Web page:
This last week saw the passing of two titans of American law: John Paul Stevens and Robert Morgenthau. Both led remarkable lives and careers.

Justice Stevens died last Tuesday at age 99. Over more than 30 years on the U.S. Supreme Court, he authored critical majority and dissenting opinions on issues central to white collar criminal enforcement—indeed to criminal law generally. To start, he authored several of the decisions that have transformed criminal sentencing. One of these was Apprendi v. New Jersey, which held that any fact (other than a prior criminal conviction) that increases a defendant’s punishment beyond the otherwise applicable statutory maximum had to be proven to a jury beyond a reasonable doubt. Another, United States v. Booker—a fractured opinion in which Stevens wrote in part for the majority and partially in dissent—the Court invalidated a federal statute that generally required judges to sentence defendants within the ranges set by the U.S. Sentencing Guidelines.

Stevens also dissented from the Supreme Court’s 1987 decision that the federal mail and wire fraud statutes required the government to prove that defendants had deprived their victims of tangible property, including money. It was not enough, the majority said, for a victim to have been fraudulently deprived of “honest services.” Justice Stevens disagreed. He wrote that the Court’s decision undermined Congress’s efforts to broadly proscribe fraudulent schemes. Congress ultimately vindicated Stevens’s view by enacting a new honest services statute the year after the Court’s decision.

Finally, I urge you to this recent piece in the The Atlantic discussing Stevens’s formative encounter with white collar issues and the criminal justice system more generally when his father was convicted with embezzlement when Stevens was a child. The conviction was ultimately overturned.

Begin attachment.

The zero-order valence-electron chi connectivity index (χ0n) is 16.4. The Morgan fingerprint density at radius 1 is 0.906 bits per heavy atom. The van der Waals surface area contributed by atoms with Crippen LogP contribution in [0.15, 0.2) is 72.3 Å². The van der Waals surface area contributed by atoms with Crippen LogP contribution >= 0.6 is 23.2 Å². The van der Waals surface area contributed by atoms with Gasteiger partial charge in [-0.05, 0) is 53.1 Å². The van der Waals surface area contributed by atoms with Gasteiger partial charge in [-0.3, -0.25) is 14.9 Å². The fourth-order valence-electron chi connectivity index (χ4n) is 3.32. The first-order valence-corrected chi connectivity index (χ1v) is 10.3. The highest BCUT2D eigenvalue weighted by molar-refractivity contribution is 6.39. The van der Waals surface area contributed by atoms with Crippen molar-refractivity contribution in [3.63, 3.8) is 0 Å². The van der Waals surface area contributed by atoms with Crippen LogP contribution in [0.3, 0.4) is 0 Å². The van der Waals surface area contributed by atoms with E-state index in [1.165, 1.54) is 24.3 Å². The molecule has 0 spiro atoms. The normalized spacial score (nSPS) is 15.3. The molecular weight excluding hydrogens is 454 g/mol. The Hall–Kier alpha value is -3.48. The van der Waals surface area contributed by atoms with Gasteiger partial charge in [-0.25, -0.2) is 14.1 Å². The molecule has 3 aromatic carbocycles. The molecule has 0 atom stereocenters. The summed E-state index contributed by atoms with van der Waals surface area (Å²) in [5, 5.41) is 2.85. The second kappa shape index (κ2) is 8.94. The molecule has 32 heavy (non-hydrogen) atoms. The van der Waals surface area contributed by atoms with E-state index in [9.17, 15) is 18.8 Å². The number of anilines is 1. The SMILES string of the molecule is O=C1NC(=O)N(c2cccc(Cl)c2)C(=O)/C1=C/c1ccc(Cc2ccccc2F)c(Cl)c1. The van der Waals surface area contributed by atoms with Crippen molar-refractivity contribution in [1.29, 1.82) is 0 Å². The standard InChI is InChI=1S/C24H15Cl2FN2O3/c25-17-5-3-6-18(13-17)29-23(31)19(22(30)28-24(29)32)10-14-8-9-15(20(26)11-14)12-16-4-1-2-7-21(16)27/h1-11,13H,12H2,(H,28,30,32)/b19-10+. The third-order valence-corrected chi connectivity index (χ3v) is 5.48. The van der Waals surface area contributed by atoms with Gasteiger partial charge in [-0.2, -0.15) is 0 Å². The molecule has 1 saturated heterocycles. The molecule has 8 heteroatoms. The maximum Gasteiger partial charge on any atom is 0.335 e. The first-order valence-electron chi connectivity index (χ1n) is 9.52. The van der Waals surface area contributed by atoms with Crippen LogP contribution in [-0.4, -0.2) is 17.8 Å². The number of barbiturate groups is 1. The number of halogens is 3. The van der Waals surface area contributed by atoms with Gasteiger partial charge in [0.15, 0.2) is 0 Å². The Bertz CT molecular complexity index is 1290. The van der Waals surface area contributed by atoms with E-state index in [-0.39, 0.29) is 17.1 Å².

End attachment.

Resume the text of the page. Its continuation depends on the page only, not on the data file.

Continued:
I’m not really equipped to comment on all the ways that Justice Stevens made our society better. He was a veteran, an able lawyer, and a judge who always kept the humanity of the parties before him centered in his opinions.

As for Robert Morgenthau—who was also 99 years old and indeed just ten days shy of his 100th birthday when he died—there’s insufficient space to describe his outsize importance in criminal law. Non-lawyers and non-New Yorkers may most appreciate him as the inspiration for Steven Hill’s character on Law & Order. But Morgenthau was a real person, and his influence was vast.

He served as both the U.S. Attorney for the Southern District of New York, and also as Manhattan’s longest-serving District Attorney.

Morgenthau came from a long line of public service. His father was FDR’s Secretary of the Treasury. And his grandfather, Henry Morgenthau, Sr., served as U.S. Ambassador to the Ottoman Empire during World War I—during which, as detailed in Samantha Power’s indispensable book, A Problem from Hell, he coined the phrase “race murder” to describe the Armenian Genocide, which he vehemently opposed.

While Robert Morgenthau had a variety of successes (and controversies) over his decades as a prosecutor, his white collar victories included convicting Harvard Law dean, Louis Brandeis clerk, and federal jurisdiction scholar James Landis of tax evasion while Morgenthau was U.S. Attorney. As Manhattan’s DA, Morgenthau and his team secured the convictions of two Tyco executives for looting their own company of $600 million.

One of Morgenthau’s successors as U.S. Attorney had this to say about his death:

Like Stevens, Morgenthau carved out an enviable legacy for himself.